Without actually calculating the area of the field, she just divided one side of the triangular field into three equal parts and joined the two points of division to the opposite vertex.

In this way, the field was divided into three parts and she gave one part to each of her children. Do you think that all the three parts so obtained by her were, in fact, equal in area?

To get answers to this type of questions and other related problems, there is a need to have a relook at areas of plane figures, which you have already studied in earlier classes.

You may recall that the part of the plane enclosed by a simple closed figure is called a planar region corresponding to that figure.

The magnitude or measure of this planar region is called its area. This magnitude or measure is always expressed with the help of a number (in some unit) such as `color{green}(5\ \ cm^2, 8\ \ m^2, \ \ 3)` hectares etc.

So, we can say that area of a figure is a number (in some unit) associated with the part of the plane enclosed by the figure.

We are also familiar with the concept of congruent figures from earlier classes and from Chapter 7. Two figures are called congruent, if they have the same shape and the same size.

In other words, if two figures A and B are congruent (see Fig. 9.1) , then using a tracing paper,

you can superpose one figure over the other such that it will cover the other completely. So if two figures A and B are congruent, they must have equal areas.

However, the converse of this statement is not true. In other words, two figures having equal areas need not be congruent.

For example, in Fig. 9.2, rectangles ABCD and EFGH have equal areas `color{green}(9 × 4\ \ cm2 \ \ "and" \ \ 6 × 6\ \ cm^2))` but clearly they are not congruent.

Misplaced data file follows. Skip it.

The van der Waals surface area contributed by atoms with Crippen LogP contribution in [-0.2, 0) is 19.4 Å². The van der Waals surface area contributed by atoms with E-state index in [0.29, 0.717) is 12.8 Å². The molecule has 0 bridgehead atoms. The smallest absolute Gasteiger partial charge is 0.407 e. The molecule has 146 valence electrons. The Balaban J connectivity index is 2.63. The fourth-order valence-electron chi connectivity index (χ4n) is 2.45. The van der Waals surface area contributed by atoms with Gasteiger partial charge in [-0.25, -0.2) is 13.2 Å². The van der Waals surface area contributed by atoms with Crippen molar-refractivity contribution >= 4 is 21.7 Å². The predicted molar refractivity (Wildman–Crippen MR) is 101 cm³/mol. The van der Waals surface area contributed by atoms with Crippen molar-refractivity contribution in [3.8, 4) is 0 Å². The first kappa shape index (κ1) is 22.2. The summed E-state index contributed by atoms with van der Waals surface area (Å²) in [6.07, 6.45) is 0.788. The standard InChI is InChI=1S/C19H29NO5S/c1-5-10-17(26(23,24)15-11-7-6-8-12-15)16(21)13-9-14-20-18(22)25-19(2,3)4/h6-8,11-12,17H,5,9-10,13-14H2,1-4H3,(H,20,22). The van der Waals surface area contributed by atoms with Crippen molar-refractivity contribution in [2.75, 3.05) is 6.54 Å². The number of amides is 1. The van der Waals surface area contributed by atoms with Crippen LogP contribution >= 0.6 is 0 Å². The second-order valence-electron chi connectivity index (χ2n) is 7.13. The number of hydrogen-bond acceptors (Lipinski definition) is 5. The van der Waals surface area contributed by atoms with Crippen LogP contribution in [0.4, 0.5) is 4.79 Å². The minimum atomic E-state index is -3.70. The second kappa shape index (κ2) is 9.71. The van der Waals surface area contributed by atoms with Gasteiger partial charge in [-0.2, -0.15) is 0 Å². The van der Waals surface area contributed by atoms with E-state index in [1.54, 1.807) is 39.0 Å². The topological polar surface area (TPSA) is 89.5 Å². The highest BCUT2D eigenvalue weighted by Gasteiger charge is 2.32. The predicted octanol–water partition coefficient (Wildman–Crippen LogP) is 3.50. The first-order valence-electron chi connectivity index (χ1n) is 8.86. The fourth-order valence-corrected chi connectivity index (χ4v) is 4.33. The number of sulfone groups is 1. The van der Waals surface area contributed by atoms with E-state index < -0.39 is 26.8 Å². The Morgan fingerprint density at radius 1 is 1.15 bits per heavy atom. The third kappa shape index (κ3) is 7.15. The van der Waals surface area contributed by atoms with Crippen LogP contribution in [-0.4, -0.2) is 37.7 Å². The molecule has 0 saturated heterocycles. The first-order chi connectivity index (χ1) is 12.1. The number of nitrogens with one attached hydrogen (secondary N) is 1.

Now let us look at Fig. 9.3 given below:

You may observe that planar region formed by figure T is made up of two planar regions formed by figures P and Q. You can easily see that

`color{blue}("Area of figure T = Area of figure P + Area of figure Q.")`

You may denote the area of figure A as ar(A), area of figure B as ar(B), area of figure T as ar(T), and so on. Now you can say that area of a figure is a number (in some unit) associated with the part of the plane enclosed by the figure with the following two properties:

`(1)bb"If A and B are two congruent figures, then ar(A) = ar(B);"`

`(2)bb" if a planar region formed by a figure T is made up of two non-overlapping planar "`

`bb"regions formed by figures P and Q, then ar(T) = ar(P) + ar(Q)."`

You are also aware of some formulae for finding the areas of different figures such as rectangle, square, parallelogram, triangle etc, from your earlier classes.

Here, attempt shall be made to consolidate the knowledge about these formulae by studying some relationship between the areas of these geometric figures under the condition when they lie on the same base and between the same parallels.

This study will also be useful in the understanding of some results on ‘similarity of triangles’.

`color{blue}("Look at the following figures:")`

In Fig. 9.4(i), trapezium ABCD and parallelogram EFCD have a common side DC. We say that trapezium ABCD and parallelogram EFCD are on the same base DC.

Similarly, in Fig. 9.4 (ii), parallelograms PQRS and MNRS are on the same base SR; in Fig. 9.4(iii), triangles ABC and DBC are on the same base BC and in Fig. 9.4(iv), parallelogram ABCD and triangle PDC are on the same base DC.

`color{green}("Now look at the following figures:")`

In Fig. 9.5(i), clearly trapezium ABCD and parallelogram EFCD are on the same base DC. In addition to the above, the vertices A and B (of trapezium ABCD) opposite to base DC and the vertices E and F (of parallelogram EFCD) opposite to base DC lie on a line AF parallel to DC. We say that trapezium ABCD and parallelogram EFCD are on the same base DC and between the same parallels AF and DC.